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Sustainable Society:  A society that balances the environment, other life forms, and human interactions over an indefinite time period.







How to Prejudge the Effectiveness of Your Letter

How to Write Congress (and others)

Ed Glaze
January 1999


How to Prejudge the Effectiveness of Your Letter
    Questions to Answer
How to Write Congress (and others)
    The Basic Format
    Tips That Can Make Your Letter To A Politician More Effective


How to Prejudge the Effectiveness of Your Letter

These are the points by which your reader will consciously or subconsciously accept or reject your message. Be sure you can answer “yes” to these questions about your letter.

Before all else consider the physical aspects of your correspondence: 

·        Take pride in the letters you send out. 

·        Use quality paper and matching envelopes with dignified letterhead information.

·        Insure your letter has an even and well-balanced appearance by adjusting the margins, spacing and type size—computers make it easy. 

·        All letters should look easy to read and inviting to the eye. Make an effort to keep paragraphs short. 

·        Always insure that you use correct grammar, spelling and punctuation to avoid prejudicing the reader against you and destroying the effectiveness of your letter.

·        Always be courteous and well-mannered. 

·        Don‘t abuse, condemn, criticize or ridicule the reader, no matter what the circumstances. 

·        Know what you want to say and stick to the purpose of your letter. 

·        Don‘t ramble.

Questions to Answer 

 1. Does your letter look neat? Is it faultlessly written or typed, well spaced and balanced, free of noticeable erasures or errors?

 2. Does it look easy to read? Is it concise, with sort sentences and paragraphs?

 3. Is the opening paragraph pertinent and interesting … does it refrain from “acknowledging” and “advising” … thus inviting further reading of the letter?

 4. Is the letter clear and forceful, not involved or cluttered up with meaningless, stereotyped words and phrases?

 5. Does it sound natural … not stilted, officious or affected?

 6. Have you kept your reader’s point of view… his desires, needs and requirements, well in mind? Approached him from his side of the issue, not yours?

 7. Have you told your reader what he wants to know? Have you answered fully and completely all his questions, asked or implied? Does your letter anticipate and answer your reader’s questions?

 8. Have you avoided saying anything that might be vague or misconstrued?

 9. Does your letter sound sincere? Does it sound as though you are really trying to be helpful and considerate of your reader’s feelings, wishes and needs?

 10. Have you said what you should say, specifically and to the point? Is your letter concise… brief without omitting important details, but not so brief that it appears curt?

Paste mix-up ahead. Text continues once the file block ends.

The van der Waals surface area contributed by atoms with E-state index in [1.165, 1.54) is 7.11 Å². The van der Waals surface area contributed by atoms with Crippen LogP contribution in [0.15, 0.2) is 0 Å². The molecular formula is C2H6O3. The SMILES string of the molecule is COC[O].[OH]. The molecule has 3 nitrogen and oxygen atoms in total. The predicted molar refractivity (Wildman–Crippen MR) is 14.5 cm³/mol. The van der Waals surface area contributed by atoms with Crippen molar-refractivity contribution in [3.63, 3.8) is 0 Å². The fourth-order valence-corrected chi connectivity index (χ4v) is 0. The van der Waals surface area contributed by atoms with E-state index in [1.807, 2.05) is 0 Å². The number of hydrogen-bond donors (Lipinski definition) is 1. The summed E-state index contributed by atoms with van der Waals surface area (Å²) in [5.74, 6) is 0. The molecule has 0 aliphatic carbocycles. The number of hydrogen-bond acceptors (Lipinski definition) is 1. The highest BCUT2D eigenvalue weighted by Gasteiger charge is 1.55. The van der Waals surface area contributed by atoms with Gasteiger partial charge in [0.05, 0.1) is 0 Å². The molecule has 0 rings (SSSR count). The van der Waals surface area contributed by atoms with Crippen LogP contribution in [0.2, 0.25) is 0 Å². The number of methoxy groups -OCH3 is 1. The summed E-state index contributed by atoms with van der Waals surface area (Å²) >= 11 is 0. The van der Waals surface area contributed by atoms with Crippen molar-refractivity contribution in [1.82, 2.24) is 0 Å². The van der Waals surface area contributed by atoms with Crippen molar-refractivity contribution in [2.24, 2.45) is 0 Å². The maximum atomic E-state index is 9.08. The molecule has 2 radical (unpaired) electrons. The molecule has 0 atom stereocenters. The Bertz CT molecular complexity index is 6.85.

11. Does each sentence and paragraph follow in natural sequence so your letter reads easily —doesn’t ramble?

 12. Have you made it as easy as possible for your reader to follow your bidding … are you sure you haven’t asked him to do the impractical or unpleasant?

 13. Have you used sound, logical reasons why your reader should do as you suggest or ask?

 14. Are your closing lines strong and forceful, likely to cause your reader to react favorably to your suggestions or proposals?

 15. Is your letter friendly, likely to build good will, as well as accomplish its purpose?

 16. Is it the kind of letter you yourself would like to receive if you were in the reader’s position? Is it fair and considerate, written in the right tone?


How to Write Congress (and others)

The Basic Format:

 Paragraph 1:

State what you are writing about and what you want your elected official to do. If it involves pending legislation on a controversial issue mention the bill involved.

 Paragraphs 2 and 3:

Give your reasons, emphasizing — where possible — the bill’s impact on you and the district. Avoid lecturing and bringing up other issues which are not directly related.

 Paragraph 4: Restate you position and the action you’re seeking.


Tips That Can Make Your Letter To A Politician More Effective

1. Focus on one subject. Not a single sentence should in any way obscure the letter’s purpose.

 2. Identify a bill by its title and bill number, the person who introduced it and what it will do.

 3. Be courteous. Steer away from emotional outrage.

 4. Ask for specific action. Unless your request is focused, you may receive only a vague response.

 5. Give reasons for taking a stand. It’s not enough to say “I’m opposed.” Give concise, convincing arguments.

 6. One page is usually sufficient. Handwriting may receive more attention than a computer printout, especially one with a form letter appearance.

 7. Offer information they don’t have. If you have expert knowledge, share it. A scientist’s expert opinion may move your letter from a staffperson’s desk right into the congressmembers’ hands.

 8. Send letters to just your own delegation. If you do write a member from another state, make sure to indicate that you sent a copy to your own representative or senators.

 9. Be timely. Your letter won’t be influential if a bill has already passed. A telegram before a vote can help. Western Union offices offer an overnight “Public Opinion Message” to elected officials for $9.95 for 20 words. Call (800) 325-6000.

 10. Follow up. Praise a positive action, and ask members to change positions if they vote wrong.

 11. Write as an individual, not just as a member of some group. Avoid using impersonal form letters or preprinted postcards.

 12. Write as you would talk.
Courtesy of journalist Ed Glaze.
Apparently drawn from The Bantam Book of Correct Letter Writing
 Ed Glaze, January 10, 1999


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